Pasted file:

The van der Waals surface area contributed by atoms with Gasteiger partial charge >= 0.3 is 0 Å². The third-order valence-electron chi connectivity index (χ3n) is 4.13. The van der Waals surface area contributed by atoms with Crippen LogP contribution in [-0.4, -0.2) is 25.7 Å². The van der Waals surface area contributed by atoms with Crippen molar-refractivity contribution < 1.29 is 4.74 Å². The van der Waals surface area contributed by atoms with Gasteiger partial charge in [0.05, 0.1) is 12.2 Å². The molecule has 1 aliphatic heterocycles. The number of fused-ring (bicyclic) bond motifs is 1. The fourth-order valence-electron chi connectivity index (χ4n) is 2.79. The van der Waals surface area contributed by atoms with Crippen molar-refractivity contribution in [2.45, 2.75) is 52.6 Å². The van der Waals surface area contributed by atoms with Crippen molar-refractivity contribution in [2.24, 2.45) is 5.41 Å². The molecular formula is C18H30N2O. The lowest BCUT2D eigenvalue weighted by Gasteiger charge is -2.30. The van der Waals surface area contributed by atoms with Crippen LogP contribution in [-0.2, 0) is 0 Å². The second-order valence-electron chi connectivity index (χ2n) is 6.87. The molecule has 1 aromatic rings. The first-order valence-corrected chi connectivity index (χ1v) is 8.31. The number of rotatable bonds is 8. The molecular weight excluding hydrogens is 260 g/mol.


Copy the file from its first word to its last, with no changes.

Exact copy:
The van der Waals surface area contributed by atoms with Gasteiger partial charge >= 0.3 is 0 Å². The third-order valence-electron chi connectivity index (χ3n) is 4.13. The van der Waals surface area contributed by atoms with Crippen LogP contribution in [-0.4, -0.2) is 25.7 Å². The van der Waals surface area contributed by atoms with Crippen molar-refractivity contribution < 1.29 is 4.74 Å². The van der Waals surface area contributed by atoms with Gasteiger partial charge in [0.05, 0.1) is 12.2 Å². The molecule has 1 aliphatic heterocycles. The number of fused-ring (bicyclic) bond motifs is 1. The fourth-order valence-electron chi connectivity index (χ4n) is 2.79. The van der Waals surface area contributed by atoms with Crippen molar-refractivity contribution in [2.45, 2.75) is 52.6 Å². The van der Waals surface area contributed by atoms with Crippen molar-refractivity contribution in [2.24, 2.45) is 5.41 Å². The molecular formula is C18H30N2O. The lowest BCUT2D eigenvalue weighted by Gasteiger charge is -2.30. The van der Waals surface area contributed by atoms with Crippen LogP contribution in [-0.2, 0) is 0 Å². The second-order valence-electron chi connectivity index (χ2n) is 6.87. The molecule has 1 aromatic rings. The first-order valence-corrected chi connectivity index (χ1v) is 8.31. The number of rotatable bonds is 8. The molecular weight excluding hydrogens is 260 g/mol.